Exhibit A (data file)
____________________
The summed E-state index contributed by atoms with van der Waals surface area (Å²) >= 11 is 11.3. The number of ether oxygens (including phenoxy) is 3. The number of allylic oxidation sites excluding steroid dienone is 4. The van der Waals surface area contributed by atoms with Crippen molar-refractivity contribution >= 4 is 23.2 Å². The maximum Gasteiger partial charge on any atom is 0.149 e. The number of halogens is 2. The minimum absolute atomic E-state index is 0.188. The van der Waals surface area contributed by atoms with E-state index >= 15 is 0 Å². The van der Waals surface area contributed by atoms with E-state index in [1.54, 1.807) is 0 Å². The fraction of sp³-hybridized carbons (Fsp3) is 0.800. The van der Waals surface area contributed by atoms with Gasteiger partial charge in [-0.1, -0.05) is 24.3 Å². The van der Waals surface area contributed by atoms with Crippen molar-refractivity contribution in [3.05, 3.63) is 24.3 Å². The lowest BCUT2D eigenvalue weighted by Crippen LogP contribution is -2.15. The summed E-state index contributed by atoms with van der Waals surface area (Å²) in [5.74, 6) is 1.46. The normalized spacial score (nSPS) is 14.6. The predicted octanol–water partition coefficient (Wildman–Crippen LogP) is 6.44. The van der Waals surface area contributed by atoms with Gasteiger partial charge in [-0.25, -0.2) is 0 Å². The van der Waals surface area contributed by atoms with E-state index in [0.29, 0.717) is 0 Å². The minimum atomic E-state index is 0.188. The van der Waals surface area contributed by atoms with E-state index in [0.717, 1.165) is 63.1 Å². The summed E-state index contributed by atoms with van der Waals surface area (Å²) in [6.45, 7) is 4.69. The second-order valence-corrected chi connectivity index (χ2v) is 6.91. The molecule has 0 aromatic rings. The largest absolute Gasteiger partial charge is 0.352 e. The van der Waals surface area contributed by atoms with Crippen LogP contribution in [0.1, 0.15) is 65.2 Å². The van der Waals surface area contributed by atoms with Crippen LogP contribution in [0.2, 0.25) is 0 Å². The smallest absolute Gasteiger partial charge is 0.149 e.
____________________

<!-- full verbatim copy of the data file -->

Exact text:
The summed E-state index contributed by atoms with van der Waals surface area (Å²) >= 11 is 11.3. The number of ether oxygens (including phenoxy) is 3. The number of allylic oxidation sites excluding steroid dienone is 4. The van der Waals surface area contributed by atoms with Crippen molar-refractivity contribution >= 4 is 23.2 Å². The maximum Gasteiger partial charge on any atom is 0.149 e. The number of halogens is 2. The minimum absolute atomic E-state index is 0.188. The van der Waals surface area contributed by atoms with E-state index >= 15 is 0 Å². The van der Waals surface area contributed by atoms with E-state index in [1.54, 1.807) is 0 Å². The fraction of sp³-hybridized carbons (Fsp3) is 0.800. The van der Waals surface area contributed by atoms with Gasteiger partial charge in [-0.1, -0.05) is 24.3 Å². The van der Waals surface area contributed by atoms with Crippen molar-refractivity contribution in [3.05, 3.63) is 24.3 Å². The lowest BCUT2D eigenvalue weighted by Crippen LogP contribution is -2.15. The summed E-state index contributed by atoms with van der Waals surface area (Å²) in [5.74, 6) is 1.46. The normalized spacial score (nSPS) is 14.6. The predicted octanol–water partition coefficient (Wildman–Crippen LogP) is 6.44. The van der Waals surface area contributed by atoms with Gasteiger partial charge in [-0.25, -0.2) is 0 Å². The van der Waals surface area contributed by atoms with E-state index in [0.29, 0.717) is 0 Å². The minimum atomic E-state index is 0.188. The van der Waals surface area contributed by atoms with E-state index in [0.717, 1.165) is 63.1 Å². The summed E-state index contributed by atoms with van der Waals surface area (Å²) in [6.45, 7) is 4.69. The second-order valence-corrected chi connectivity index (χ2v) is 6.91. The molecule has 0 aromatic rings. The largest absolute Gasteiger partial charge is 0.352 e. The van der Waals surface area contributed by atoms with Crippen LogP contribution in [0.1, 0.15) is 65.2 Å². The van der Waals surface area contributed by atoms with Crippen LogP contribution in [0.2, 0.25) is 0 Å². The smallest absolute Gasteiger partial charge is 0.149 e.